Although it’s “common knowledge” that pirates and hidden treasures often went together, historians and experts can tell you that pirates rarely buried treasure, most of them considering it to be simply impractical. Not only did the seamen fear that someone else might find the treasure and run away with it, but most of them would have considered the idea of making an actual map to lead opportunists to their lost treasure to be laughable.
There are many legends associated with the treasure that some famous pirates have amassed during the time they had spent buccaneering, smuggling and stalking unprotected trade routes. John Rackham and William Kidd were among the most well-known pirates who are said to have buried their large treasures due to their inability to keep hauling them around. On the other hand, there are many more pirates who were never known to have buried any of their “earnings”, but legends may have appeared and become inflated over time in certain cases.
Even though pirates rarely buried treasure, there are many stories that circulated for a long time about actual caches that may have been left by notorious buccaneers on unknown islands or even “hidden in plain sight” close to well-established colonies or cities. Many of these legends have been forged by attention-seeking pirate enthusiasts over time, while others were actually based on true facts, but distorted. In many cases, the final story became almost completely removed from reality, as most pirates simply preferred to leave their treasure in the care of trusted associates or create caches and hideouts that were well-hidden and in areas that would be easy to access. Novels like Robert Louis Stevenson’s “Treasure Island” from 1883 were among the major sources of legends about buried treasure, leading to the modern misconception about buccaneers, maps and “X marks the spot” sites.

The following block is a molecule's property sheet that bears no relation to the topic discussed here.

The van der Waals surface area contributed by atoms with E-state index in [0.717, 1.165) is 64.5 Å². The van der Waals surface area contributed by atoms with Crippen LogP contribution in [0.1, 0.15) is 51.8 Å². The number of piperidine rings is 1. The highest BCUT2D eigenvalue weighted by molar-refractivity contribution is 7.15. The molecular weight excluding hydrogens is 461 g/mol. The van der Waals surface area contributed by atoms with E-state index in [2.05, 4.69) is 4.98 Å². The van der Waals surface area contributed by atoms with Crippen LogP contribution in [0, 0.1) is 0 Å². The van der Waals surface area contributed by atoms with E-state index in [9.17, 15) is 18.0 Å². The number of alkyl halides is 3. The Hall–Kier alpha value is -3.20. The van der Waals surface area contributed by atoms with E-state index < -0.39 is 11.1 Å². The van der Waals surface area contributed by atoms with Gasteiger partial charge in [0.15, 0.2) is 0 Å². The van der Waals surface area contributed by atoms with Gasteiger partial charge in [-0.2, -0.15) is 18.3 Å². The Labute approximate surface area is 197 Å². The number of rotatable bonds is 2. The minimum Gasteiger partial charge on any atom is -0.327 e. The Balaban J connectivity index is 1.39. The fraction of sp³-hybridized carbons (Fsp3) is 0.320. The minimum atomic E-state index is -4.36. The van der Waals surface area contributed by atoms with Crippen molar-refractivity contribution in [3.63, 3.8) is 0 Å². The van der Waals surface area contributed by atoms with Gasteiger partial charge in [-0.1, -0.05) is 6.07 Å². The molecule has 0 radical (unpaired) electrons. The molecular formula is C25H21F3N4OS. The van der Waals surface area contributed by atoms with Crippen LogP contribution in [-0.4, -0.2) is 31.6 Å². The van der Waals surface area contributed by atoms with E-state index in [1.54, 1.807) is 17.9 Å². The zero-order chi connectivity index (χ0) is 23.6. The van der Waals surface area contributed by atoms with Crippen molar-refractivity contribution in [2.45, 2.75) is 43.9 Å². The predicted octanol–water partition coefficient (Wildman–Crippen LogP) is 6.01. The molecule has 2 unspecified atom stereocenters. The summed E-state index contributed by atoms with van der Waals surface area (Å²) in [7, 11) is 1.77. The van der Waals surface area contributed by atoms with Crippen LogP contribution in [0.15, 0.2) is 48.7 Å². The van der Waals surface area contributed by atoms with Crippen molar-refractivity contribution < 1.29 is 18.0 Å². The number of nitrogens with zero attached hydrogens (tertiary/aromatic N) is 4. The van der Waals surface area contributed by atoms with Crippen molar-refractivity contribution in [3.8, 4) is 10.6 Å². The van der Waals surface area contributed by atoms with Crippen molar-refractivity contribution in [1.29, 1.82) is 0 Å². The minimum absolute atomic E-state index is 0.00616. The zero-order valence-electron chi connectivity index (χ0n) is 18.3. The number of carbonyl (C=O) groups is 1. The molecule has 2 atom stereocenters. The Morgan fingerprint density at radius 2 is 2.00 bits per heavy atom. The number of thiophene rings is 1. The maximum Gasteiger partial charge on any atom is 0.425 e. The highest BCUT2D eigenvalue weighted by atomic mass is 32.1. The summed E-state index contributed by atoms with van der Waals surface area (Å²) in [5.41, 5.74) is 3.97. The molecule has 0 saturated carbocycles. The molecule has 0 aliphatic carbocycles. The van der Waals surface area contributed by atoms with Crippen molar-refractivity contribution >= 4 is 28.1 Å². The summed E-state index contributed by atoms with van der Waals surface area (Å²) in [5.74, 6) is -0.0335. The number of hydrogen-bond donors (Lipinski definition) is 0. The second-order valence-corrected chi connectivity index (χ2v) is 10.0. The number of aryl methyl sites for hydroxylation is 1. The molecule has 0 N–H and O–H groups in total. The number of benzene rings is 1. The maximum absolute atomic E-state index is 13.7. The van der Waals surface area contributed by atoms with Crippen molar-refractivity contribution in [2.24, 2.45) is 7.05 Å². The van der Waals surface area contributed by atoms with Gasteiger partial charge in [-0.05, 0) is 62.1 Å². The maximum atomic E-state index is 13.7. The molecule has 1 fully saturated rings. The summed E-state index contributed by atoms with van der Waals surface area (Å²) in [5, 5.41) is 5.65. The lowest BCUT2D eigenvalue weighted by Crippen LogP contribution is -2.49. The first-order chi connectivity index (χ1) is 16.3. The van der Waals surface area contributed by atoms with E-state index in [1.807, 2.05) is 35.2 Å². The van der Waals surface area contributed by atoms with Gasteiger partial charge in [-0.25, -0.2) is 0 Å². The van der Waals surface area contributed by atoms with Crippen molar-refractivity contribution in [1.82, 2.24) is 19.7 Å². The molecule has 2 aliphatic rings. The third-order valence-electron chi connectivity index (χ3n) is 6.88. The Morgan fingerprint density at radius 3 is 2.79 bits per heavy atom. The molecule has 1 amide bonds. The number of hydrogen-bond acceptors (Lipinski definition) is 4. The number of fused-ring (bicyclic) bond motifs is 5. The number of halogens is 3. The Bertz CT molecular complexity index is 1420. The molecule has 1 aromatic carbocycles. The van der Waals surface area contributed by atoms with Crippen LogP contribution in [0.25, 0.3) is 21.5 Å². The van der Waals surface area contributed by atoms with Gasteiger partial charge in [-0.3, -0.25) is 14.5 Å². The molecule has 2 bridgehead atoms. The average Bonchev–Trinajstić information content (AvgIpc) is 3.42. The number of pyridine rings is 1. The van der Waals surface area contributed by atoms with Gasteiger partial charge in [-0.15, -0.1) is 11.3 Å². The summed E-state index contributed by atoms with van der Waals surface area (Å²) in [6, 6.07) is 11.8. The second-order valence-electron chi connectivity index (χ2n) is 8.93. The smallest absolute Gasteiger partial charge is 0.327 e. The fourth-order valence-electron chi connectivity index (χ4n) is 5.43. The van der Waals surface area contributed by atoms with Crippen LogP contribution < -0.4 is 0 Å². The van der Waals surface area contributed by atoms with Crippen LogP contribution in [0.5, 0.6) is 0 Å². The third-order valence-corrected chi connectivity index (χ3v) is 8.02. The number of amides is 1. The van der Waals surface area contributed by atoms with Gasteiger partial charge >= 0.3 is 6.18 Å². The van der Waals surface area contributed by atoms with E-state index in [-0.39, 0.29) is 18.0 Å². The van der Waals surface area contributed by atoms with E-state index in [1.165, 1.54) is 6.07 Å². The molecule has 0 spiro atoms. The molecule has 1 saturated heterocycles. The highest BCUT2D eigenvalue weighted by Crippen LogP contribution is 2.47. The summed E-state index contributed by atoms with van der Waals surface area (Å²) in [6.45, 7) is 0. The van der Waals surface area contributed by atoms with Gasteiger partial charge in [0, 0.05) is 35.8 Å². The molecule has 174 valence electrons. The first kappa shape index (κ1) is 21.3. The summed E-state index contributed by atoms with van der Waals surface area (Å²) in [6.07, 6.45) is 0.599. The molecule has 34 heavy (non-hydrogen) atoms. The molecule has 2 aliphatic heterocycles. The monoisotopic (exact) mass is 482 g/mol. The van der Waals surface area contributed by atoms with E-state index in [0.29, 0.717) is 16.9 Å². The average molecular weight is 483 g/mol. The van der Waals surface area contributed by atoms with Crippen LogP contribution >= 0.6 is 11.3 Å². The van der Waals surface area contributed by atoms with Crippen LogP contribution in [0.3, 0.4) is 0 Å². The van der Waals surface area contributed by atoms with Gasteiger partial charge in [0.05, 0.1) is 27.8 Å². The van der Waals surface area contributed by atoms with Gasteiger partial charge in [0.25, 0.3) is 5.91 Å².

One actually documented story about William Kidd trying to evade the authorities talks about his involvement with a man named Gardiner. Kidd had left the treasure in Gardiner’s care, but the latter was later tricked by Governor Bellomont into revealing the secret. Another well-known true story is that of Jean LaFitte, a pirate who used to attack merchant ships in the Gulf of Mexico together with his brother Pierre and who buried large caches of treasure between 1823 and 1830 in a gum tree grove in Lake Borgne, off the coast of New Orleans.
According to many stories, pirates that have, on rare occasion, managed to acquire large chests of gold, silver, gems and jewels were, in some cases, able to amass treasures that would be extremely valuable even according to today’s standards. William Kidd’s treasure stash is estimated to have been worth about $4.5 million, and the stories about William Thompson’s famous cache stashed on Cocos Island in Costa Rica point to a fortune that would now be worth more than $200 million. Despite all the mixtures of stories, half-true facts and legends, however – perhaps somewhat disappointingly – pirates rarely actually buried any treasure. X never really marked the spot – except in stories and novels.